Treatment of Mood Disorders: Electroconvulsive Therapy
Electroconvulsive therapy (ECT) is an often-used modality in the treatment of mood disorders with comorbid medical problems. ECT generally has been reserved for patients in whom adequate trials of pharmacological agents have not been successful or in those in whom a quick clinical response is necessary because of the severity of the mood symptoms. Concern for the safety of ECT in the elderly and medically ill, specifically for fear of adverse cardiac effects, has in the past limited its use. Previous studies have shown mortality of ECT to be approximately two deaths per 100,000 treatments. Despite this evidence, concerns for the safety of cardiac patients and other fragile, medically ill patients persist. Although absolute contraindications do not exist, a complete pre-ECT evaluation has been shown to reduce serious complications. Several other studies have shown that neither low left ventricular ejection fraction nor valvular heart disease is a contraindication in treatment of depression with ECT. A complete medical evaluation of those patients of whom there are concerns for significant coronary disease or potential for ischemic events can markedly reduce any complications. This would include stress testing when clinically indicated and often a 3-month waiting period for patients post MI. This waiting period is essentially a recommendation and in cases of severe depression may be reduced.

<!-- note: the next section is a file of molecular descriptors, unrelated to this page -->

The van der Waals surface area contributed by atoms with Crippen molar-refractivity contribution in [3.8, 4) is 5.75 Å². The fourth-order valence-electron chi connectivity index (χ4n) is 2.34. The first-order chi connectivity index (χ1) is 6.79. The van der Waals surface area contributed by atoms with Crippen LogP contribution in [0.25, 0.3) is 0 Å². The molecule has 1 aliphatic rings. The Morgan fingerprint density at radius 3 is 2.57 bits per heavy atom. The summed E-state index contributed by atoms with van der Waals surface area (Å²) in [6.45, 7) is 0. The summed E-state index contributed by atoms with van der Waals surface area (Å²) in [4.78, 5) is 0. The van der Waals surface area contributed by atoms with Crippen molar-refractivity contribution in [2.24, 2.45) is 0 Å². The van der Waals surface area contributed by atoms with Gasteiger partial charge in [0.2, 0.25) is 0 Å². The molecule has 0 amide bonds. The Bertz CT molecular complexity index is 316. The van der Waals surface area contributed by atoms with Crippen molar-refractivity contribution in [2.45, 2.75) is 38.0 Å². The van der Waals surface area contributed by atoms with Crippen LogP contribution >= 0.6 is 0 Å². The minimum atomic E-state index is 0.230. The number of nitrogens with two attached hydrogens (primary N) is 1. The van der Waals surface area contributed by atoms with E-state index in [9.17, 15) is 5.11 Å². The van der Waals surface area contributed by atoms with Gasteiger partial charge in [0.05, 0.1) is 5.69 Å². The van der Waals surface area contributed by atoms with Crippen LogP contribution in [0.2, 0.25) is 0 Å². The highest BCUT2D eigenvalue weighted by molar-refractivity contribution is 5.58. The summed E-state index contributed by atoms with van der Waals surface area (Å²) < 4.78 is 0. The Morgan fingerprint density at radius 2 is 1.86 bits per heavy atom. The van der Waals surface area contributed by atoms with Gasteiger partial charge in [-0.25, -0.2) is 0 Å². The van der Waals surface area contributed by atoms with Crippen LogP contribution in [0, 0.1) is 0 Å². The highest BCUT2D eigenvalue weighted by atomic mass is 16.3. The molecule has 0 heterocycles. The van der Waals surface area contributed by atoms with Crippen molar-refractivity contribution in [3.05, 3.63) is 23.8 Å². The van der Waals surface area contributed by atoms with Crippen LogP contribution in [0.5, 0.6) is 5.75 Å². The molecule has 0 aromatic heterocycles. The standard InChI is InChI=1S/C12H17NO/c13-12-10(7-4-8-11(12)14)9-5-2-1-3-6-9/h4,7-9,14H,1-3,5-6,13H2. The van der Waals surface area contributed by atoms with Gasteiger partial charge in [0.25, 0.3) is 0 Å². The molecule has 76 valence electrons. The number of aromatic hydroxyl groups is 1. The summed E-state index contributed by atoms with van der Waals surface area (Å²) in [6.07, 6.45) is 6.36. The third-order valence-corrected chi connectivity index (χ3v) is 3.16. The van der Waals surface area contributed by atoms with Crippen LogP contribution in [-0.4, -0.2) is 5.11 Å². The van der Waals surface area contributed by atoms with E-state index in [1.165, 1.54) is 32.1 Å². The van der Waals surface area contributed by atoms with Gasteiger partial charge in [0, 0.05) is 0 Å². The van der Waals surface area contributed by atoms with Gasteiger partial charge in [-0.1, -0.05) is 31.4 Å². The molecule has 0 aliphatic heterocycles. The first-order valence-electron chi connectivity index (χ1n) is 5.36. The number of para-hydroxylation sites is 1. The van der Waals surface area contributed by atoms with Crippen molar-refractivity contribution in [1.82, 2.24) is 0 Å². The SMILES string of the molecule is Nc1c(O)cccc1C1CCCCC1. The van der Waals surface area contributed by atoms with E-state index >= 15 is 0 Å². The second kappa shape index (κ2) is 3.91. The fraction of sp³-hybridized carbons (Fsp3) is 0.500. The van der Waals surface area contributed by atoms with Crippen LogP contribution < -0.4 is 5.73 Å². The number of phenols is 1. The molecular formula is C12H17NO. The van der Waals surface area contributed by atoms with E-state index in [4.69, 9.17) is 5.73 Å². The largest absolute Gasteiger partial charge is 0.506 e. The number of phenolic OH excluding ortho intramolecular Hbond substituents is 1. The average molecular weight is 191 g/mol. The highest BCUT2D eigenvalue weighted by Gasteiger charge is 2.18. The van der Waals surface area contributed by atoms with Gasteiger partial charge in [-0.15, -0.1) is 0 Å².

Electrically induced seizures are associated with increases in both parasympathetic and sympathetic tone, which induce marked, though transient, changes in cardiac output, pulse, blood pressure, and a variety of generally brief disturbances in cardiac rhythm. Cardiac monitoring during the ECT procedure is highly recommended in all patients, but especially in those patients considered at high risk. For patients found to have significant sympathetic response leading to cardiac irritability, β-blockade with newer more cardioselective agents such as labetalol has helped to reduce this response. A framework of relative contraindications determines eligible candidates. Patients at high risk of cardiac complication include those with severe or unstable symptoms of active coronary heart disease. Other relative contraindications include unstable vascular aneurysm, recent intracerebral hemorrhage, evolving retinal detachment, pheochromocytoma, or other situations with high anesthesia risk. Close monitoring of an electrocardiogram and vital signs during and after treatment may be all that is required for the safe treatment of depression in these patients.
Revision date: July 9, 2011
Last revised: by Janet A. Staessen, MD, PhD